Whether you love, despise, or hate-watch Fox News, the network — very inadvertently! — won the entertainment wars Tuesday night when Karl Rove threw his now infamous diva fit about Ohio. People on my Twitter feed who were so bored they were trying to make Diane Sawyer’s coverage into something loopier than it was finally had a genuinely jaw-dropping spectacle to watch. As of Wednesday afternoon, “Karl Rove” continues to trend on Twitter and Google. It was wonderful.
Not that Rove mentioned his behavior Wednesday morning on Fox News, nor was he asked about it. But as it went down during election night, and anchors Bret Baier and Megyn Kelly were stuck dealing with Rove, I thought to myself how much better Fox News is at handling these sorts of live-television contretemps than the other cable news channels.
Instead of trying to shut Rove up, Baier and Kelly indulged him, crazy Uncle Karl–style, taking his critique of — let’s spell it out here — the network’s journalism and integrity seriously enough both to let him rant and to fact-check for him. But they did it with a raised eyebrow that let viewers know they weren’t really questioning the Ohio call and the election. There’s time to fill, after all, so why not send Kelly to talk to the decision-desk guys about why they were sure Ohio would tilt toward President Obama? Why not indeed: In Gabriel Sherman’s category-killing behind-the-scenes post for New York about Fox News’ night, he quoted an anonymous Fox source saying, “‘This is Fox News, so anytime there’s a chance to show off Megyn Kelly’s legs they’ll go for it.’”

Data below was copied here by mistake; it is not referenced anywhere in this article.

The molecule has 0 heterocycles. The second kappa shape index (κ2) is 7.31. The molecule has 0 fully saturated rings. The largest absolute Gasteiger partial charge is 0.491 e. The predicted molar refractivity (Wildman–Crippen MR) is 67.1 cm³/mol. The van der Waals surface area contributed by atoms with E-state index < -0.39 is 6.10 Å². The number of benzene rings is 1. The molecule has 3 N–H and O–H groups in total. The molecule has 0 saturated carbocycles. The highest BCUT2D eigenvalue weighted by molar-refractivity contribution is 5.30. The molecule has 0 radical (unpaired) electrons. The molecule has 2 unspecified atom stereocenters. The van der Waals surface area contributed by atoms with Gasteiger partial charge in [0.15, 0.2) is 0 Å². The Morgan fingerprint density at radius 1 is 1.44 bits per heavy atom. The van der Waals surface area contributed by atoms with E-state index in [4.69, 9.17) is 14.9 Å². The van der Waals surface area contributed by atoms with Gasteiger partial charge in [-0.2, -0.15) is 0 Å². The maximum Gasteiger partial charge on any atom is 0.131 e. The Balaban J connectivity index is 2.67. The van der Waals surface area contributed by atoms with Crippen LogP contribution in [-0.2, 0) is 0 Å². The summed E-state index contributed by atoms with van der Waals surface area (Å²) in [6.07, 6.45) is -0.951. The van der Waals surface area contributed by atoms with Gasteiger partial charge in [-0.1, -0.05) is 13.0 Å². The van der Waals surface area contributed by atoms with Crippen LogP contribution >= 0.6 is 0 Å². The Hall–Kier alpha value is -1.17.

That sort of snide/blecch/just-stop-it sexism is from the Fox News playbook, but I barely buy it in this case: None of that half hour or so of TV was thought out in any way. And though Kelly said during her long walk to the decision desk that they had rehearsed the scenario, from the hundred years it took her and her hilarious ad libs along the way (about the FNC stats team: “They used to keep them right here with us in the studio, then for some reason — whoa, careful! — then for some reason, they moved them down the hall. We were too close.”), well, it’s safe to say that they hadn’t rehearsed it enough.
The spectacle will go down as another moment when, for me, Fox News’ voice, which can have an ironic, winking mode, made the best of a disaster of its own construction. The network has, after all, chosen to employ Karl Rove, whose super PAC had invested hundreds of millions of dollars trying to elect Mitt Romney, and therefore is someone who was going to be genuinely upset when Romney lost. So upset that he tried to rewrite the narrative in the most insidious, cynical, and practically insurrectionist way possible.
It’s not different than choosing to air a live car chase and then, every once in awhile, having the driver shoot himself on the air. I thought Shepard Smith handled that situation well, too, when it occurred recently. Smith projected both genuine anguish (“Get off, get off, get off, get off, get off, get off! Get off it! Get off it! Get off it!) and seasickness in his apology afterward.
Of course, no one said Fox News has to show car chases when they feel the news is too boring on a given day. And no one made them hire Karl Rove.